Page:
Two sides to one story

What was once a peaceful and historic country increasingly fell into chaotic protests that were hopefully leading towards the resignation of Egypt’s current president Hosni Mubarak. The streets of Tahrir Square — translated as Liberation Square — were in an uproar, as the people of Egypt protested against the three-decade control of a dictatorship.

Hosni Mubarak has been Egypt’s president for 30 years and has been re-elected four times. The real question is why would such malicious protests take place in a country that has seemingly supported this president for so long?

There are two viewpoints on this dilemma. One: people feel sympathy for Mubarak and are supporters of his decisions and actions to supposedly make Egypt “a better place.” Or two: feel absolute hatred and disgust to his overall manipulation of the Egyptian civilization.

On the topic of fairness, there are always two sides to a story. Regardless of the turmoil that occurred in Egypt, it is understandable in some ways as to why people would have some sort of sympathy towards Mubarak. It is definitely hard to control a population of 80 million people, compared to the 1.2 million residing in Manitoba. Not only is sympathy an issue, but there is also a growing fear on the part of the citizens of this country. By fear, I do not mean towards the continuation of Mubarak’s reign, but fear of what is to come and who will be the sovereign power.

The other side of this predicament would obviously be the perspective of those who feel no manner of empathy or guilt for Mubarak’s actions. Over the past 30 years, Egypt has seen nothing but complete poverty and oppression. Egyptians are economically poor, having no income to keep both themselves and their families alive.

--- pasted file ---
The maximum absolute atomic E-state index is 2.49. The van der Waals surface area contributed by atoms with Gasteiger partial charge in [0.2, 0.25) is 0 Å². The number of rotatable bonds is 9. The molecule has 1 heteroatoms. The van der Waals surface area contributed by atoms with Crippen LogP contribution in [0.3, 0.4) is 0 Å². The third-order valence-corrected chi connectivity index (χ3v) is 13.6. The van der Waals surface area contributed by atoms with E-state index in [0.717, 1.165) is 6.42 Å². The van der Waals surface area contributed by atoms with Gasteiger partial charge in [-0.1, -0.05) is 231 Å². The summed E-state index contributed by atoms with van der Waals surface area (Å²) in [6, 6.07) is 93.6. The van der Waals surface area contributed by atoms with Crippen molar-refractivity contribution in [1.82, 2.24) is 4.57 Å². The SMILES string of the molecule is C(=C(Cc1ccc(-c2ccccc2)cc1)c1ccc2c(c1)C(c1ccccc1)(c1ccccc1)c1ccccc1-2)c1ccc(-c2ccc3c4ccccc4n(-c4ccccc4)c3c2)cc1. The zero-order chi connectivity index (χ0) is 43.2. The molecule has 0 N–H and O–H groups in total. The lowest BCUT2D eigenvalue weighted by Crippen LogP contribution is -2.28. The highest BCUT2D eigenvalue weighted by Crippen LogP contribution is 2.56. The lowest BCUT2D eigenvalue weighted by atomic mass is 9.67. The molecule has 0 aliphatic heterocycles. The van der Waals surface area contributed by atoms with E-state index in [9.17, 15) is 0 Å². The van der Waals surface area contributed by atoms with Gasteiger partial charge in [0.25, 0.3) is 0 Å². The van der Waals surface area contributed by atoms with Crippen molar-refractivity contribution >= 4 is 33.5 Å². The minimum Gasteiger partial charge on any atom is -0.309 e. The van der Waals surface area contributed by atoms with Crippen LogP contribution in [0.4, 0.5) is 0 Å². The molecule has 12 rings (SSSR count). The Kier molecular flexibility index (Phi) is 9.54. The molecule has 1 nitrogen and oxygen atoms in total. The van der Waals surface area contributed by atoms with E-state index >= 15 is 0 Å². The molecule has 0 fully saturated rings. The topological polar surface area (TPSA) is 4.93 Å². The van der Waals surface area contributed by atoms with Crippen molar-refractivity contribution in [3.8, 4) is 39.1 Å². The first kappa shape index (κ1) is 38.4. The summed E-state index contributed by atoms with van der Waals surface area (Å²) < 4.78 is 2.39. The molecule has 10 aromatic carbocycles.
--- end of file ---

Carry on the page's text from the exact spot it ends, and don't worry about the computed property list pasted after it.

Despite this poverty, however, Egypt’s economy has undergone a period of substantial growth in the recent years. Numerous International Monetary Fund arrangements, along with the massive external debt relief, are all factors that have helped the country to improve its macroeconomic condition. Therefore, Egypt certainly has the potential to be economically stable.

Claims have been made that Hosni Mubarak has made Egypt a peaceful place. Peaceful? Are you kidding me? The way I see it, regardless of the fact that Egypt was not in a state of war, the country was completely controlled by an absolute dictator along with his so-called “cabinet” of businessmen.

Mubarak has been corrupted by the power that comes with being a president, making his profits and his salary off the people themselves. While he and his family are swimming in their riches, people are on the streets living on government-provided loaves of bread.

When you are being beaten by police officers, with tear gas grenades being thrown at you — which might I add were manufactured by the United States of America— I could see why these people are so damn exasperated and filled with rage.

Some of you may say that everyone deserves another chance, and I absolutely agree with that. But the way I see it, and I’m sure others feel the same, is that 30 years of “chances” were enough for Mubarak to make a change and a difference, and prove that he is the right candidate for this job.

I stand by the people of Egypt and their protest and movement to make a change in their country, in their lives and the lives of those who surround them. I do not need to be living in Egypt to acknowledge and comprehend the deep sorrows and infuriation felt by the people, caused by the one and only, the all mighty and powerful Hosni Mubarak.

Veronica Alexanders is a first-year student with an Egyptian background and who hopes Egypt emerges from this dark time and seizes a better future.